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Schriever Sentinel

Ellicott schools superintendent visits housing residents

U.S. Air Force photo/Brian Hagberg Dr. Pat Cullen, Ellicott School District superintendent (left), listens to a question from a housing resident during a meet and greet March 10, 2015, at the Tierra Vista Community Center at Schriever Air Force Base, Colo. TVC staff planned the event in response to requests from residents to improve communications with the district.
U.S. Air Force photo/Brian Hagberg Dr. Pat Cullen, Ellicott School District superintendent (left), listens to a question from a housing resident during a meet and greet March 10, 2015, at the Tierra Vista Community Center at Schriever Air Force Base, Colo. TVC staff planned the event in response to requests from residents to improve communications with the district.

U.S. Air Force photo/Brian Hagberg
Dr. Pat Cullen, Ellicott School District superintendent (left), listens to a question from a housing resident during a meet and greet March 10, 2015, at the Tierra Vista Community Center at Schriever Air Force Base, Colo. TVC staff planned the event in response to requests from residents to improve communications with the district.

By Brian Hagberg

50th Space Wing Public Affairs

Ellicott School District superintendent, Dr. Pat Cullen, conducted a question-and-answer session with housing residents March 10 at the Tierra Vista housing center.

The event was spurred by residents’ requests for a meeting with school officials, according to Lisa Wise, TVC property manager.

“This stemmed from our community information meeting and parents expressing they have concerns [about the district],” Wise said.

The meeting was held in the Club Room at TVC, in part, as a way to make people feel more comfortable and set the stage for an informal conversation.

“I purposely didn’t want it to be structured,” Wise said. “The community information meetings are more formal where each person comes up [to speak] and it’s more structured. I wanted the parents to be comfortable.”

Cullen opened by saying the mission of the district is to welcome all children in a way that makes them feel like they are part of a family, and that he wanted to use this, and future forums, as a way to help improve the district’s relationship with the Schriever community.

“We want an inviting environment there, to open those doors so whoever comes in those doors feels like they are a part of something,” Cullen said. “Whatever we can do to improve our relationship and provide a quality education for your children. That’s our goal, that’s our mission.”

Residents voiced concerns about communication between the district and residents, as well as, asked questions about advanced level course offerings, special needs resources and a variety of other topics.

“I talked to the elementary principals about concerns with communication,” Cullen said. “I was concerned because the last time I was here, we talked about it and apparently it’s not working the way you need it to work.”

Cullen acknowledged the communication from the district to parents needs some work and said events like this open forum help the district find solutions.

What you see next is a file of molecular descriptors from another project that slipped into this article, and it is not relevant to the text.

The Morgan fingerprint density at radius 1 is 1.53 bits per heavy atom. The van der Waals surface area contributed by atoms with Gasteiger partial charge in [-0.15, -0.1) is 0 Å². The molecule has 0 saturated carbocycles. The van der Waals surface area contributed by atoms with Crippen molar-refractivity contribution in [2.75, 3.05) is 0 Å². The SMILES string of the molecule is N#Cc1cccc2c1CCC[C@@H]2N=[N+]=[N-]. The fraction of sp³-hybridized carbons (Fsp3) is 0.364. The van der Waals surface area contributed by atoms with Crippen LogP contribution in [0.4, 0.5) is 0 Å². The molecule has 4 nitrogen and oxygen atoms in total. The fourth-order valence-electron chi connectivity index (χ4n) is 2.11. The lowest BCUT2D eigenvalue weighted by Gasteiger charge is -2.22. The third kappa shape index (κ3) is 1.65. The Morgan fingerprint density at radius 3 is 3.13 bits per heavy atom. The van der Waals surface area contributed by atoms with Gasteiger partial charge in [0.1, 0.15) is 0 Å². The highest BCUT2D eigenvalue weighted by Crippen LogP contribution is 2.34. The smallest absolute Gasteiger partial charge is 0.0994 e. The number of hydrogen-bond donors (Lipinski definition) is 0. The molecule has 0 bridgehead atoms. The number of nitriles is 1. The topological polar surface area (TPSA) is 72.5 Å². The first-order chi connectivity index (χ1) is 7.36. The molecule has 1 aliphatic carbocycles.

“District events are well-planned, they’re apparently not well communicated so we need to do better on our end,” Cullen said. “It’s critical that we make sure people are served correctly and that they are well informed. We’re here to make it better and we’re going to work to create a much better and effective communication plan.”

One resident said the most common question they are asked when talking to new residents about the district is why there is only a four-day school week.

Cullen said the four-day week serves as both a cost savings move, mainly with transportation and food service, and as a way to attract quality teachers.

“It’s a common thing in rural Colorado,” Cullen said.

In addition to the question and answer session, Wise also briefly explained one way TVC has given back to the district. The group gave a $15,000 grant to assist the district with renovation of its baseball and softball fields.

The district has received a total of $65,000 in grants to help renovate the fields, Cullen added, meaning the district only had to contribute $40,000 to the project.

Multiple residents asked Cullen to address the rumors they had heard that the district is unable to properly serve special needs students due to a lack of funding.

Cullen said approximately 17 percent of district students are served on an individualized education program and more than $2 million of the district’s budget is spent on special education.

“Special education is a big deal,” Cullen said. “We spend a significant amount of money addressing special education needs in our district. We want it to happen, and it has to happen.”

The forum closed with an important question from one of the youngest residents in attendance.

“When is the first day of school next year?” a 7-year-old girl asked.

Laughing, Cullen said he couldn’t give an exact date because he didn’t have his cell phone with him, but added school will begin on the first Wednesday in August.

Wise said she will try to set up more meetings with Cullen as the residents request more information and communication.

“This was the first one,” Wise said. “Now, they just requested another one in a month. So we’ll just schedule more based on demand.”

To date, no future meetings have been scheduled.

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